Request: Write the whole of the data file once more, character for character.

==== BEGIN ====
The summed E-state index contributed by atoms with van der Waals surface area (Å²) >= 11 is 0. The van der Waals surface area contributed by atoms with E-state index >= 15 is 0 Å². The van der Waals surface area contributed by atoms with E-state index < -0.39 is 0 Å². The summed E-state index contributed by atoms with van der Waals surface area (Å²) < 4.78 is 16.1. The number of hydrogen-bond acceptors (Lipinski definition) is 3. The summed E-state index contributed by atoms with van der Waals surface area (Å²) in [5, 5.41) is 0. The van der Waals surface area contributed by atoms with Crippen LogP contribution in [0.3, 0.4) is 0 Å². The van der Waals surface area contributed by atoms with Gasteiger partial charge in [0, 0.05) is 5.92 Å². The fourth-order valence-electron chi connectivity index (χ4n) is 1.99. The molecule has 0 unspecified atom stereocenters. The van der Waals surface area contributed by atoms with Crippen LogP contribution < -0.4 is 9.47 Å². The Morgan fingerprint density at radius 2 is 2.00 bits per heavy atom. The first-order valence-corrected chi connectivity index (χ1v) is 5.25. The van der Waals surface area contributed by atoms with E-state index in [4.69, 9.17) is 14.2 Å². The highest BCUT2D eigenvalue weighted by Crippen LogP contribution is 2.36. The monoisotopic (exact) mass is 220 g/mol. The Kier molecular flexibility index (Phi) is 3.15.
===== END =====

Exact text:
The summed E-state index contributed by atoms with van der Waals surface area (Å²) >= 11 is 0. The van der Waals surface area contributed by atoms with E-state index >= 15 is 0 Å². The van der Waals surface area contributed by atoms with E-state index < -0.39 is 0 Å². The summed E-state index contributed by atoms with van der Waals surface area (Å²) < 4.78 is 16.1. The number of hydrogen-bond acceptors (Lipinski definition) is 3. The summed E-state index contributed by atoms with van der Waals surface area (Å²) in [5, 5.41) is 0. The van der Waals surface area contributed by atoms with Crippen LogP contribution in [0.3, 0.4) is 0 Å². The van der Waals surface area contributed by atoms with Gasteiger partial charge in [0, 0.05) is 5.92 Å². The fourth-order valence-electron chi connectivity index (χ4n) is 1.99. The molecule has 0 unspecified atom stereocenters. The van der Waals surface area contributed by atoms with Crippen LogP contribution < -0.4 is 9.47 Å². The Morgan fingerprint density at radius 2 is 2.00 bits per heavy atom. The first-order valence-corrected chi connectivity index (χ1v) is 5.25. The van der Waals surface area contributed by atoms with E-state index in [4.69, 9.17) is 14.2 Å². The highest BCUT2D eigenvalue weighted by Crippen LogP contribution is 2.36. The monoisotopic (exact) mass is 220 g/mol. The Kier molecular flexibility index (Phi) is 3.15.